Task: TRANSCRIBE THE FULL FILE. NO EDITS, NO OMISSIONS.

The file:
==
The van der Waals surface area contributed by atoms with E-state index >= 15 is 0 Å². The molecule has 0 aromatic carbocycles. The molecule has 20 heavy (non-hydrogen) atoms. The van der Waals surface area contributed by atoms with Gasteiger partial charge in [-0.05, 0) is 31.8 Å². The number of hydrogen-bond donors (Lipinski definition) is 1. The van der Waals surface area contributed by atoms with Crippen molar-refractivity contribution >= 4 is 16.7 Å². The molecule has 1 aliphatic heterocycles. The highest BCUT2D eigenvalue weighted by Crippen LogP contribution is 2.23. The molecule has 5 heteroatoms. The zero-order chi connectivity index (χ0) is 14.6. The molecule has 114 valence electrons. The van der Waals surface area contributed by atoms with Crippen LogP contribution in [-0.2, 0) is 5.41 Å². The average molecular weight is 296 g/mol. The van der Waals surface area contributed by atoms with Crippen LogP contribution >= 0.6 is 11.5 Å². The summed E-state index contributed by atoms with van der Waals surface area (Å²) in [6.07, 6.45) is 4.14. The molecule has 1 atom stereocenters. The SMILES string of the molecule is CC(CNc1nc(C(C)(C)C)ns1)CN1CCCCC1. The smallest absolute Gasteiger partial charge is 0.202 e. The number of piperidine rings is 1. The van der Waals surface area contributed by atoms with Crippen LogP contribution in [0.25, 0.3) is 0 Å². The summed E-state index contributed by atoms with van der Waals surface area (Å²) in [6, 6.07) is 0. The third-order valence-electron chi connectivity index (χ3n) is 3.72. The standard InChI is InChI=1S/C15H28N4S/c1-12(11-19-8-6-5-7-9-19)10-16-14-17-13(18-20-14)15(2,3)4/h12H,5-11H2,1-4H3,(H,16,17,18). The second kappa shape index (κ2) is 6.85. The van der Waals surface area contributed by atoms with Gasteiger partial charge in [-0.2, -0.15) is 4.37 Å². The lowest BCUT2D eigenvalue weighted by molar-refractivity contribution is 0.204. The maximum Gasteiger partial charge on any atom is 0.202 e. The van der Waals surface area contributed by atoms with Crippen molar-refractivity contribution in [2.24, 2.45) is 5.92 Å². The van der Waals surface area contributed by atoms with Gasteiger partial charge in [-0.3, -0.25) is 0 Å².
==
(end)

The van der Waals surface area contributed by atoms with E-state index >= 15 is 0 Å². The molecule has 0 aromatic carbocycles. The molecule has 20 heavy (non-hydrogen) atoms. The van der Waals surface area contributed by atoms with Gasteiger partial charge in [-0.05, 0) is 31.8 Å². The number of hydrogen-bond donors (Lipinski definition) is 1. The van der Waals surface area contributed by atoms with Crippen molar-refractivity contribution >= 4 is 16.7 Å². The molecule has 1 aliphatic heterocycles. The highest BCUT2D eigenvalue weighted by Crippen LogP contribution is 2.23. The molecule has 5 heteroatoms. The zero-order chi connectivity index (χ0) is 14.6. The molecule has 114 valence electrons. The van der Waals surface area contributed by atoms with Crippen LogP contribution in [-0.2, 0) is 5.41 Å². The average molecular weight is 296 g/mol. The van der Waals surface area contributed by atoms with Crippen LogP contribution >= 0.6 is 11.5 Å². The summed E-state index contributed by atoms with van der Waals surface area (Å²) in [6.07, 6.45) is 4.14. The molecule has 1 atom stereocenters. The SMILES string of the molecule is CC(CNc1nc(C(C)(C)C)ns1)CN1CCCCC1. The smallest absolute Gasteiger partial charge is 0.202 e. The number of piperidine rings is 1. The van der Waals surface area contributed by atoms with Crippen LogP contribution in [0.25, 0.3) is 0 Å². The summed E-state index contributed by atoms with van der Waals surface area (Å²) in [6, 6.07) is 0. The third-order valence-electron chi connectivity index (χ3n) is 3.72. The standard InChI is InChI=1S/C15H28N4S/c1-12(11-19-8-6-5-7-9-19)10-16-14-17-13(18-20-14)15(2,3)4/h12H,5-11H2,1-4H3,(H,16,17,18). The second kappa shape index (κ2) is 6.85. The van der Waals surface area contributed by atoms with Gasteiger partial charge in [-0.2, -0.15) is 4.37 Å². The lowest BCUT2D eigenvalue weighted by molar-refractivity contribution is 0.204. The maximum Gasteiger partial charge on any atom is 0.202 e. The van der Waals surface area contributed by atoms with Crippen molar-refractivity contribution in [2.24, 2.45) is 5.92 Å². The van der Waals surface area contributed by atoms with Gasteiger partial charge in [-0.3, -0.25) is 0 Å².